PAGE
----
10. If anything, the Obama administration has pushed for states to expand charter schools which, says the Civil Rights Project, are the “most segregated sector of schools for black students.”

The Civil Rights Project offers some concrete suggestions for turning back the tide on segregation. Local housing organizations need to keep a close watch on land use and zoning decisions and push for low-income housing developments to be built near “high quality, diverse schools.” The U.S. Justice Department and the Office for Civil Rights are called on to invoke Title VI in certain school districts to bring back federal anti-segregation policies. Federal, state and local governments need to actively create and enact policies that reduce racial isolation and create diverse schools.

I was — we should all be — highly troubled to read the words “segregation” and “apartheid” in the report. The data reveals that the U.S. has taken several steps backwards in creating truly diverse schools for today’s children and with what result for tomorrow?

Related Care2 Coverage

The Racist History Behind The Repeal The 17th Amendment Movement

2010 Census Results: 1 in 6 US Residents is Latino

The New Jim Crow: Mass Incarceration in the Age of Colorblindness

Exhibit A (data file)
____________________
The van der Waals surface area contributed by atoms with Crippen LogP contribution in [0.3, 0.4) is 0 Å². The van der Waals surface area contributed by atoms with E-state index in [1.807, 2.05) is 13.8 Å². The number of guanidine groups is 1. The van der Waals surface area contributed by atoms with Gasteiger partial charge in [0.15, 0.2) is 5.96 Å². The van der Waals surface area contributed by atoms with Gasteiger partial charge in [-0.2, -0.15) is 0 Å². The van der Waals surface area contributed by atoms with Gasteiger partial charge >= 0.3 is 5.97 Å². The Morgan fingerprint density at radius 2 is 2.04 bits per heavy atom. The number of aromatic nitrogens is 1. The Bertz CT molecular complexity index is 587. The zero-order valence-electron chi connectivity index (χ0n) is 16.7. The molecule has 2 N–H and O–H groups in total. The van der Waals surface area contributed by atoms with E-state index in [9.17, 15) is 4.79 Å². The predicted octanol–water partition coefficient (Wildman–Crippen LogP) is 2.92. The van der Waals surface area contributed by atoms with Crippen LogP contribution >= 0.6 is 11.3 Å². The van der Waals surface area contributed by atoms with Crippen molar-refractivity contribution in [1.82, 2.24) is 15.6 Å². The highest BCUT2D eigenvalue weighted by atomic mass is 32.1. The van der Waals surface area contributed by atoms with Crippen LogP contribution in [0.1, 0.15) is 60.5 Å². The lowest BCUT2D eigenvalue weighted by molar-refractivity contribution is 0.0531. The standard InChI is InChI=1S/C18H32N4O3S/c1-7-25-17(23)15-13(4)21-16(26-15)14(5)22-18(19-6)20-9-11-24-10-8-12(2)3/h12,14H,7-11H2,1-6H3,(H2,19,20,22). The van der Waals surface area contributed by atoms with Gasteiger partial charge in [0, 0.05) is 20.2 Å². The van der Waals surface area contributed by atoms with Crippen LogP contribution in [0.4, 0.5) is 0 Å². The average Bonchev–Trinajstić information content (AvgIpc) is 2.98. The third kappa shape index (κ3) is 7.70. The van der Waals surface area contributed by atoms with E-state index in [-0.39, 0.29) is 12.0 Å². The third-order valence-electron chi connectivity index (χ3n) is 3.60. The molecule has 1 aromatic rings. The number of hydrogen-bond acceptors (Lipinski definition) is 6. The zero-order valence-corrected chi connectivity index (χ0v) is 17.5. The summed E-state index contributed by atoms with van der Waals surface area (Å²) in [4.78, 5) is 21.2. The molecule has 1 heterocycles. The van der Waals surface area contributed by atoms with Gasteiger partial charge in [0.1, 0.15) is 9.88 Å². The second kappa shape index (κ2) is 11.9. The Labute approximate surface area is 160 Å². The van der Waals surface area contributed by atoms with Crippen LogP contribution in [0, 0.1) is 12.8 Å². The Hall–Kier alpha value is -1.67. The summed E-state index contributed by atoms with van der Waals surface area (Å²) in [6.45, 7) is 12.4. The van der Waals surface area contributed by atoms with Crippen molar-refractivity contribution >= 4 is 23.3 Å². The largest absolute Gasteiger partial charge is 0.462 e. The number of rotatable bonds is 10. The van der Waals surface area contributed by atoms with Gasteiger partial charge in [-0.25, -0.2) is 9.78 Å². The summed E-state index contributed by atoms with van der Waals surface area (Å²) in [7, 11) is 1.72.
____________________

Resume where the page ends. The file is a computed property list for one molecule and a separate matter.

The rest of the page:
Photo from the National Archives and Record Administration via Wikimedia Commons


Fi T.
Past Member 2 years ago

Work to eliminate the inequality

Steve Davis
Steve Davis4 years ago

Strange how so many know so little about their public schools....

None of these are prejudice, segregation yes, prejudiced no.

The racial make-up of any school reflects the racial make-up of the community in which it serves; therefore, schools are not still segregated, communities are.

Does this occur because of prejudice? Not really, a parent's level of income greatly influences the quality of education given within public schools. So when the quality is low, incomes remain low.

It's no longer about equality, it's about the equity of education given to every student in the US.

Our approach to funding education needs to change. It's time to stop thinking about race, it's time to think about how to provide the same level of eduction to everyone.

It's time to stop spending an insane amount of money on prisons and prisoners, and spend it on schools and students.

Duane B.
.4 years ago

Thank you for sharing.

Edvanir L.
Edvanir L4 years ago

For all of those saying that it has to do with jobs, family income, district, etc., please, read this article: http://www.care2.com/causes/georgia-teens-fight-for-first-ever-racially-integrated-prom.html

It's NOT ALL about income or district, otherwise, why would those girls mentioned in that article be at the same school, but in separated classrooms?
In one world: PREJUDICE!

Edvanir L.
Edvanir L4 years ago

Jane, how about this?

In a small town in Georgia, girls are trying to have the FIRST racially integrated prom: